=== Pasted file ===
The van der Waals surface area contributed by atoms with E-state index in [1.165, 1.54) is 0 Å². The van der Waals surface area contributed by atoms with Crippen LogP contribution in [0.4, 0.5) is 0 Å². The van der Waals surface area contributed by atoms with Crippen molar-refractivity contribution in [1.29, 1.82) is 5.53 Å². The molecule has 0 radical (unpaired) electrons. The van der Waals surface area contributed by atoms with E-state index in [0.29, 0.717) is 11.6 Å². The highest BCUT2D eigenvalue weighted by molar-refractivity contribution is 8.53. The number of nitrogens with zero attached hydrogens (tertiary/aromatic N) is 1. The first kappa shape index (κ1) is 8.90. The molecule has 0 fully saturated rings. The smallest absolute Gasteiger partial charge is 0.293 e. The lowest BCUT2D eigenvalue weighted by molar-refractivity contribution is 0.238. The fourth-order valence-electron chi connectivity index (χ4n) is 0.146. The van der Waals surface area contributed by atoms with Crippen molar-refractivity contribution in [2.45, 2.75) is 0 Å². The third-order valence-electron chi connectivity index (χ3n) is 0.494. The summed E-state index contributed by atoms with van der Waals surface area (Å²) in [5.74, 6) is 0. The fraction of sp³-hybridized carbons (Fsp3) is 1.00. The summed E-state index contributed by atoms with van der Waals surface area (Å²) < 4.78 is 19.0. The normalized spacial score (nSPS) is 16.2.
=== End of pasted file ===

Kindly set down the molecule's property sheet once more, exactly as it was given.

The van der Waals surface area contributed by atoms with E-state index in [1.165, 1.54) is 0 Å². The van der Waals surface area contributed by atoms with Crippen LogP contribution in [0.4, 0.5) is 0 Å². The van der Waals surface area contributed by atoms with Crippen molar-refractivity contribution in [1.29, 1.82) is 5.53 Å². The molecule has 0 radical (unpaired) electrons. The van der Waals surface area contributed by atoms with E-state index in [0.29, 0.717) is 11.6 Å². The highest BCUT2D eigenvalue weighted by molar-refractivity contribution is 8.53. The number of nitrogens with zero attached hydrogens (tertiary/aromatic N) is 1. The first kappa shape index (κ1) is 8.90. The molecule has 0 fully saturated rings. The smallest absolute Gasteiger partial charge is 0.293 e. The lowest BCUT2D eigenvalue weighted by molar-refractivity contribution is 0.238. The fourth-order valence-electron chi connectivity index (χ4n) is 0.146. The van der Waals surface area contributed by atoms with Crippen molar-refractivity contribution in [2.45, 2.75) is 0 Å². The third-order valence-electron chi connectivity index (χ3n) is 0.494. The summed E-state index contributed by atoms with van der Waals surface area (Å²) in [5.74, 6) is 0. The fraction of sp³-hybridized carbons (Fsp3) is 1.00. The summed E-state index contributed by atoms with van der Waals surface area (Å²) < 4.78 is 19.0. The normalized spacial score (nSPS) is 16.2.